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“Greening” the Economy: Real Climate Economics and Sustainable Development

by Serban Scrieciu • December 15, 2010 @ 12:32 pm

The concept of green economy is being widely used in policy circles and debates between stakeholders of various backgrounds. However, how is this concept useful for pushing forward discussions on climate policy planning or policymaking promoting more sustainable development outcomes? And to what extent is it consistent with the body of scholarship that we call “real climate economics”? Perhaps the clue is in the terminology being used and its associated definitions. If one were to put in front of you two words, “green economy”, what would your first take on this be? My first reaction (putting aside any previous knowledge of the term): an economy that produces goods for human consumption by respecting nature and harnessing its potential efficiently and without damage. A quick literature review reveals this is only partly true. (more…)

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Agenda For a “New” Economics of Climate Change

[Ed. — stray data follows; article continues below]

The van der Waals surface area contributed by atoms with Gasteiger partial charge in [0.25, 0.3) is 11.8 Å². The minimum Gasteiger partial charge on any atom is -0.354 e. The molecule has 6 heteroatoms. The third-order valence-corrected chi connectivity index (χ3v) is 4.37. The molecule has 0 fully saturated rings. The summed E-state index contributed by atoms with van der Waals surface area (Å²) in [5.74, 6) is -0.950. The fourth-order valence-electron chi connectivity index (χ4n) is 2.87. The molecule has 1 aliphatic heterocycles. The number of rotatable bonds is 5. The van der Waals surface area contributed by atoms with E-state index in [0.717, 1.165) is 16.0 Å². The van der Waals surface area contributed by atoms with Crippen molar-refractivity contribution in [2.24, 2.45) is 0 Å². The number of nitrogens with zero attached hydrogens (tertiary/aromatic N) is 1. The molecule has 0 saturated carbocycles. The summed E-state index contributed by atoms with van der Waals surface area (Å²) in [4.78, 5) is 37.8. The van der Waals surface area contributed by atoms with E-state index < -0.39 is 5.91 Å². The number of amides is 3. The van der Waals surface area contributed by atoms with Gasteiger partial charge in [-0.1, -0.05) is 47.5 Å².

by Serban Scrieciu • July 13, 2010 @ 2:17 pm

Throughout the world, societies are reaching across frontiers, and having an impact beyond their borders. As well, modern life is increasingly complex, with challenges that affect us all; finding solutions will require cooperation across research communities. Man-made climate change is one such challenge that has been confronting us for the past two or three decades. During the early phases of the climate change debate, there was virtually no communication between climate scientists, economists, those working on development issues and other “soft “or “hard” scientists. This was understandable as the climate scientists focused on exploring the physical processes associated with man-made climate change, as well as the risks that our planet might be facing with an increasingly unstable climate. (more…)

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